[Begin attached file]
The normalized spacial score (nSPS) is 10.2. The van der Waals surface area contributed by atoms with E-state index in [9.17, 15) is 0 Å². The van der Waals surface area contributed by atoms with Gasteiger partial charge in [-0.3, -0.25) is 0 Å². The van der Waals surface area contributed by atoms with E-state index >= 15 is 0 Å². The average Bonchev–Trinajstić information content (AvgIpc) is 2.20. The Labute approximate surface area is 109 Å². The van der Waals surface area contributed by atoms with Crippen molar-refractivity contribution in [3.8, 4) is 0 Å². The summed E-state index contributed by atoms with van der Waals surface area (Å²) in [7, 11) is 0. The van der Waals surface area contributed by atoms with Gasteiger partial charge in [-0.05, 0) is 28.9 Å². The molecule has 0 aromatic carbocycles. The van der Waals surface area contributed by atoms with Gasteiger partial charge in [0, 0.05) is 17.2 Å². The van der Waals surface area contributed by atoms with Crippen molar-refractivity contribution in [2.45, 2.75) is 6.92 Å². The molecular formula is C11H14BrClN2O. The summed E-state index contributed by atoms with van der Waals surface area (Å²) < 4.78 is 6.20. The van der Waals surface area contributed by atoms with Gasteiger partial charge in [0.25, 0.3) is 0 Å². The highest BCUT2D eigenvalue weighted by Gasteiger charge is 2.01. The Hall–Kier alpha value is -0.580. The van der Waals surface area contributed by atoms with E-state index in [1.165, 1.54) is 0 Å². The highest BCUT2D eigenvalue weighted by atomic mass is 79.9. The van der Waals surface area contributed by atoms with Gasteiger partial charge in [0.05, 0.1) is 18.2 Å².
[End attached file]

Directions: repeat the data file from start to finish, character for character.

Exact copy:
The normalized spacial score (nSPS) is 10.2. The van der Waals surface area contributed by atoms with E-state index in [9.17, 15) is 0 Å². The van der Waals surface area contributed by atoms with Gasteiger partial charge in [-0.3, -0.25) is 0 Å². The van der Waals surface area contributed by atoms with E-state index >= 15 is 0 Å². The average Bonchev–Trinajstić information content (AvgIpc) is 2.20. The Labute approximate surface area is 109 Å². The van der Waals surface area contributed by atoms with Crippen molar-refractivity contribution in [3.8, 4) is 0 Å². The summed E-state index contributed by atoms with van der Waals surface area (Å²) in [7, 11) is 0. The van der Waals surface area contributed by atoms with Gasteiger partial charge in [-0.05, 0) is 28.9 Å². The molecule has 0 aromatic carbocycles. The van der Waals surface area contributed by atoms with Gasteiger partial charge in [0, 0.05) is 17.2 Å². The van der Waals surface area contributed by atoms with Crippen molar-refractivity contribution in [2.45, 2.75) is 6.92 Å². The molecular formula is C11H14BrClN2O. The summed E-state index contributed by atoms with van der Waals surface area (Å²) < 4.78 is 6.20. The van der Waals surface area contributed by atoms with Gasteiger partial charge in [0.25, 0.3) is 0 Å². The highest BCUT2D eigenvalue weighted by Gasteiger charge is 2.01. The Hall–Kier alpha value is -0.580. The van der Waals surface area contributed by atoms with E-state index in [1.165, 1.54) is 0 Å². The highest BCUT2D eigenvalue weighted by atomic mass is 79.9. The van der Waals surface area contributed by atoms with Gasteiger partial charge in [0.05, 0.1) is 18.2 Å².